These are only a few examples, and the subtext, of course, depends heavily on context, but you get the idea. Using jij
where you should use je
will make your Dutch sound very stilted and clumsy. Oh, and jij
are singular only. The plural form of all four is jullie
Moving on from the horrible, inconsistent mess of Dutch personal pronouns...
Like French, Dutch has no separate forms for addressing someone with or without his name: if you're talking to meneer Jansen
(Mr. Johnson), you call him meneer
(sir). The female version is mevrouw
are also used as polite words for 'man' and 'woman' when you're talking to a child compare English 'lady':
Vraag het maar aan die mevrouw daar.
Go ask that lady over there. Morgen komt er een meneer van het elektriciteitsbedrijf.
A man from the power company will come over tomorrow.
A more formal form of meneer
is de heer
('the gentleman'); this form is only used to refer to
someone, not to address
them. 'Dear Sir/Madam...' translates as Geachte heer, mevrouw...
; 'ladies and gentlemen' is dames en heren
In writing, the abbreviations dhr.
are often used:
-> de heer Jansen
-> meneer Jansen
-> Mr. Johnson mevr. Jansen
-> mevrouw Jansen
-> Ms. Johnson mw. Jansen
-> mevrouw Jansen
-> Ms. Johnson
The dimunitive forms meneertje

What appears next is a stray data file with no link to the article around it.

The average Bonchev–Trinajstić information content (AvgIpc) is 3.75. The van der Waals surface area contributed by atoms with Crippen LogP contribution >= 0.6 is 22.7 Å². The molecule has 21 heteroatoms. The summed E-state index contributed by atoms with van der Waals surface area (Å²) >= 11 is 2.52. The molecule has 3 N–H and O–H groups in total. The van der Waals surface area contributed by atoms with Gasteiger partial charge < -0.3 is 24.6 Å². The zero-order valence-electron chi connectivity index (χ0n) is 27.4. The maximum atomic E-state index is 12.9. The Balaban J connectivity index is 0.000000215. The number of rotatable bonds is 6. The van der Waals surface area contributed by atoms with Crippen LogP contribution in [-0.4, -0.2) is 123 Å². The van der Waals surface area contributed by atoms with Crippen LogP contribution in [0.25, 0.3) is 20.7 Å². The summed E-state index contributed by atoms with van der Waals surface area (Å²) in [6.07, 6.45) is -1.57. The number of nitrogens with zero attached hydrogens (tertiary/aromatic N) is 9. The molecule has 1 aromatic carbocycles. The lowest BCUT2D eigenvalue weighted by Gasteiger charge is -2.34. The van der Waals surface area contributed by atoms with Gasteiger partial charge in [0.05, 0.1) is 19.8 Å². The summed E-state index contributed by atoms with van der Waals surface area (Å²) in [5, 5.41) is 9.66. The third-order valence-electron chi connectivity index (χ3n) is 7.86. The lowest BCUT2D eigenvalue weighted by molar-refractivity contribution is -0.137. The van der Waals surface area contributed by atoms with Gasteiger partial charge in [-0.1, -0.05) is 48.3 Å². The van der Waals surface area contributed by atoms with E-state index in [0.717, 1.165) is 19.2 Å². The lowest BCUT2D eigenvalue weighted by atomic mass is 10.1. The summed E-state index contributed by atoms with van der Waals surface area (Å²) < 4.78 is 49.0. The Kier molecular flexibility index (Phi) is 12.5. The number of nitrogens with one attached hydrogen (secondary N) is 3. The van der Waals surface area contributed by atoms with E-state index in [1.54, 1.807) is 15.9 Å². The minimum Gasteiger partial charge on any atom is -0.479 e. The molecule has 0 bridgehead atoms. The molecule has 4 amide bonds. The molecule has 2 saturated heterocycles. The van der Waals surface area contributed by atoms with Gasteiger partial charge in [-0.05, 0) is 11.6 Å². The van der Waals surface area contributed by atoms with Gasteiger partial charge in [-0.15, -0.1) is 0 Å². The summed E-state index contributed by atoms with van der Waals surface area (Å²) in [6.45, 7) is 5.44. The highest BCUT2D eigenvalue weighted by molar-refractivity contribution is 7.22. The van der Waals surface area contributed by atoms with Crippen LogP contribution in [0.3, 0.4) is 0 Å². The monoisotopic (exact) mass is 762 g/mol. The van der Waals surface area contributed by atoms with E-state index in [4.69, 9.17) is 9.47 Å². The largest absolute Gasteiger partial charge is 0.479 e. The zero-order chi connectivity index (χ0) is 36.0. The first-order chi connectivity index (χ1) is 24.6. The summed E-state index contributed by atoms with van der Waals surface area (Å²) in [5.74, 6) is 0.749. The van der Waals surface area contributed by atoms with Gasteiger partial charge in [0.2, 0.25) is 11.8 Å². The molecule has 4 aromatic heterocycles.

('little mister', 'little madam') are informal and very condescending. Calling someone meneertje
roughly says, 'I'm not taking you seriously because you're much less important than you think you are
says, 'I'm not taking you seriously because you're a woman.' Meneertje
is appropriate (if somewhat old-fashioned) when talking to a Bratty Half-Pint
; when talking to an adult, it will come off as a crude attempt to sound intimidating. Mevrouwtje
appropriate because of its sexist connotations.
There is no such thing as Ma'am Shock
in the Netherlands; although officially, we do still have a separate form of address for unmarried women (juffrouw
), it is very archaic, and using it will immediately mark you as behind the times (about five to six decades behind, to be specific), eccentric or, in some contexts, rude. Contrast this with French mademoiselle
and English 'miss', which are still widely used to refer to young and/or unmarried women.
survives, however, as the inofficial title for female primary-school teachers; when used this way, it is often shortened to juf
. Its Spear Counterpart
('master'). In primary school, you call the teacher by their first name. Thus, a woman named Iris Bakker will be called juf Iris
if she's a primary-school teacher, and mevrouw Bakker
if she's a secondary-school teacher. For her brother Hans, this would be meester Hans
and meneer Bakker
Oh, and we never use academic titles unless they're relevant to the matter at hand, and even then we use them sparingly. University students will address their teachers as meneer
rather than by their academic titles; an exception is sometimes (emphasis on "sometimes") made for professor
, but never for the "lesser" titles like doctor
(PhD) or doctorandus
Well, dames en heren
, that's all for tonight. Stay tuned for the third episode of MR:EDS!
edited 18th Jan '13 10:10:22 AM by MidnightRambler